How to overcome story problems – quickly!

This is a problem that pantsers, rather than planners, will face almost every time they site down at the keyboard. You’ve written yourself into a corner and your story problems are out of control.

I’ve been there. You’ve been really productive, and you then face one of the hardest things that you will ever have to do when writing. Overcome an immovable object that you at some point created. This is usually in the form of a rule that just won’t budge, or a character needing to do something that is completely against their nature.

These type of story problems usually come up when writing supernatural or science fiction, but it can transcend from genre fiction to the mainstream. How will little Billy cross the river, when you made him unable to swim in act one? Or what happens if the vampire needs to go out in the day to save their one true love?

First of all, you should congratulate yourself. Almost every good script has a moment when the lead character, or the audience or (preferably) both, look at the situation and think “I’m not going to be able to solve this”. It’s the all is lost moment, and without one a script can seem bland or boring. I reckon that almost every writer who has written something really good has had plot problems like you’re experiencing.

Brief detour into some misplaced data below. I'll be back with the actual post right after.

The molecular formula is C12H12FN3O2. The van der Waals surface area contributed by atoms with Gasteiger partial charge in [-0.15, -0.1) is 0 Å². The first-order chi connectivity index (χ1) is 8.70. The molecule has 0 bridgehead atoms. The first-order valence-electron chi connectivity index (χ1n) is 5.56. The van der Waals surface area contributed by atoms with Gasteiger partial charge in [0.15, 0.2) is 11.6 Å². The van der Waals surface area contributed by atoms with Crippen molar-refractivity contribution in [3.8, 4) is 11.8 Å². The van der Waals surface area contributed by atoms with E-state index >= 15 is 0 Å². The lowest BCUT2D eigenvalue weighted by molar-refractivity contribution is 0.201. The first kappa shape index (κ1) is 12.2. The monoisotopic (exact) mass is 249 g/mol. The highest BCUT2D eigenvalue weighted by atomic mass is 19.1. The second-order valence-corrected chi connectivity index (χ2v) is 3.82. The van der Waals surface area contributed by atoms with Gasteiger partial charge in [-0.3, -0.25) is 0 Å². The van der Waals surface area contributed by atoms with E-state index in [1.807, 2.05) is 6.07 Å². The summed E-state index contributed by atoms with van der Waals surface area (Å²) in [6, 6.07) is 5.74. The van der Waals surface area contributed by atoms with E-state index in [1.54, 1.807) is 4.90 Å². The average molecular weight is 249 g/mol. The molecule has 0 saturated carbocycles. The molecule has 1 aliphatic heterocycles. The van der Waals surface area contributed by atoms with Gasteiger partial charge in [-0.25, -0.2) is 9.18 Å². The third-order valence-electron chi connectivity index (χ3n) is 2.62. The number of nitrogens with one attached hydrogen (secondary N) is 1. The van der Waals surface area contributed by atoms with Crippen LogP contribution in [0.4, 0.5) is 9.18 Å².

The key thing is to not let this derail you.  Your brain is stuck on one track and you start to convince yourself that there’s absolutely nothing that you can do to overcome it. Then that other project you’re working on starts to look a little more tempting. You start to procrastinate and ignore the problem. Then, before you know it, you’ve moved on and the project is dead.

So how does one get around this? There is one main way I use, so I thought I’d share it.

Fix story problems by starting at the end

What does the final situation in your story look like? Who survives? What have they learnt? You should already have a rough idea. Now, try and join the dots between the resolution and where you are stuck.

A strand, a thread should start to form. At this point, it doesn’t need to make sense. If the only way to resolve it is aliens beaming people up, have aliens beam people up.

Within that first link will be the seeds of your story. Aliens probably won’t work, but what about a police raid? Maybe the family member from act one reappears?

Once you know a little more about where your going, obstacles will shrink in front of you and you’ll be more productive as a result.

If it’s just the act of writing that’s stumping you, have a look at my other articles, which will help you get back writing again.

Alternatively, you could start planning your stories better… some people don’t like this, but Lucy Hay over at Bang2Write has a really good guide on writing outlines.

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